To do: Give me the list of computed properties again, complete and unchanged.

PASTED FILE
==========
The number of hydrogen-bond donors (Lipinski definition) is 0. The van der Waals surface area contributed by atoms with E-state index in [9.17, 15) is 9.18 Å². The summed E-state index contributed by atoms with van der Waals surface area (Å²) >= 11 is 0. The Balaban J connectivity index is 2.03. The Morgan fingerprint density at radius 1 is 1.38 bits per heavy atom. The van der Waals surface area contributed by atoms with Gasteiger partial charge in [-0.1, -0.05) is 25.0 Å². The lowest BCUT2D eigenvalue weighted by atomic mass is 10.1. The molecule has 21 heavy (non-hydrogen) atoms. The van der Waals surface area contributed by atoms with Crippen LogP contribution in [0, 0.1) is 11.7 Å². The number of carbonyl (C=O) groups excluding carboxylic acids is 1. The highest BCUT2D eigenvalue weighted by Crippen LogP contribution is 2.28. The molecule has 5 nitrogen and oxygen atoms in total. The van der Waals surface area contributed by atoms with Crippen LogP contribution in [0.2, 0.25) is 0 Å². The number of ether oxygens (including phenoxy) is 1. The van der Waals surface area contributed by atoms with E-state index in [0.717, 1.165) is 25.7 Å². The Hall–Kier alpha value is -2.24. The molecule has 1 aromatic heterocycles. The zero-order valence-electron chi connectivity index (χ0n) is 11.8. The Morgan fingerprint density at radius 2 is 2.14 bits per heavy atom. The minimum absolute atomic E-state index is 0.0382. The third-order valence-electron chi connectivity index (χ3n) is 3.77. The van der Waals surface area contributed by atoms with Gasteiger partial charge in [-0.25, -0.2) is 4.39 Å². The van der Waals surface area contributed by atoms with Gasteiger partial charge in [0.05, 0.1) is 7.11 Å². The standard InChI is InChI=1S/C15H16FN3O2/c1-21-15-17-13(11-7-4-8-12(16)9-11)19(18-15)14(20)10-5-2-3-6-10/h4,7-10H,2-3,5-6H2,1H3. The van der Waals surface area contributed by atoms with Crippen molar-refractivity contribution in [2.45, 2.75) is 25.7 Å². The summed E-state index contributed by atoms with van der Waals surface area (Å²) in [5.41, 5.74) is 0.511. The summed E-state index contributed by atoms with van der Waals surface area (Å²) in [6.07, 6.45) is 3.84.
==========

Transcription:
The number of hydrogen-bond donors (Lipinski definition) is 0. The van der Waals surface area contributed by atoms with E-state index in [9.17, 15) is 9.18 Å². The summed E-state index contributed by atoms with van der Waals surface area (Å²) >= 11 is 0. The Balaban J connectivity index is 2.03. The Morgan fingerprint density at radius 1 is 1.38 bits per heavy atom. The van der Waals surface area contributed by atoms with Gasteiger partial charge in [-0.1, -0.05) is 25.0 Å². The lowest BCUT2D eigenvalue weighted by atomic mass is 10.1. The molecule has 21 heavy (non-hydrogen) atoms. The van der Waals surface area contributed by atoms with Crippen LogP contribution in [0, 0.1) is 11.7 Å². The number of carbonyl (C=O) groups excluding carboxylic acids is 1. The highest BCUT2D eigenvalue weighted by Crippen LogP contribution is 2.28. The molecule has 5 nitrogen and oxygen atoms in total. The van der Waals surface area contributed by atoms with Crippen LogP contribution in [0.2, 0.25) is 0 Å². The number of ether oxygens (including phenoxy) is 1. The van der Waals surface area contributed by atoms with E-state index in [0.717, 1.165) is 25.7 Å². The Hall–Kier alpha value is -2.24. The molecule has 1 aromatic heterocycles. The zero-order valence-electron chi connectivity index (χ0n) is 11.8. The Morgan fingerprint density at radius 2 is 2.14 bits per heavy atom. The minimum absolute atomic E-state index is 0.0382. The third-order valence-electron chi connectivity index (χ3n) is 3.77. The van der Waals surface area contributed by atoms with Gasteiger partial charge in [-0.25, -0.2) is 4.39 Å². The van der Waals surface area contributed by atoms with Gasteiger partial charge in [0.05, 0.1) is 7.11 Å². The standard InChI is InChI=1S/C15H16FN3O2/c1-21-15-17-13(11-7-4-8-12(16)9-11)19(18-15)14(20)10-5-2-3-6-10/h4,7-10H,2-3,5-6H2,1H3. The van der Waals surface area contributed by atoms with Crippen molar-refractivity contribution in [2.45, 2.75) is 25.7 Å². The summed E-state index contributed by atoms with van der Waals surface area (Å²) in [5.41, 5.74) is 0.511. The summed E-state index contributed by atoms with van der Waals surface area (Å²) in [6.07, 6.45) is 3.84.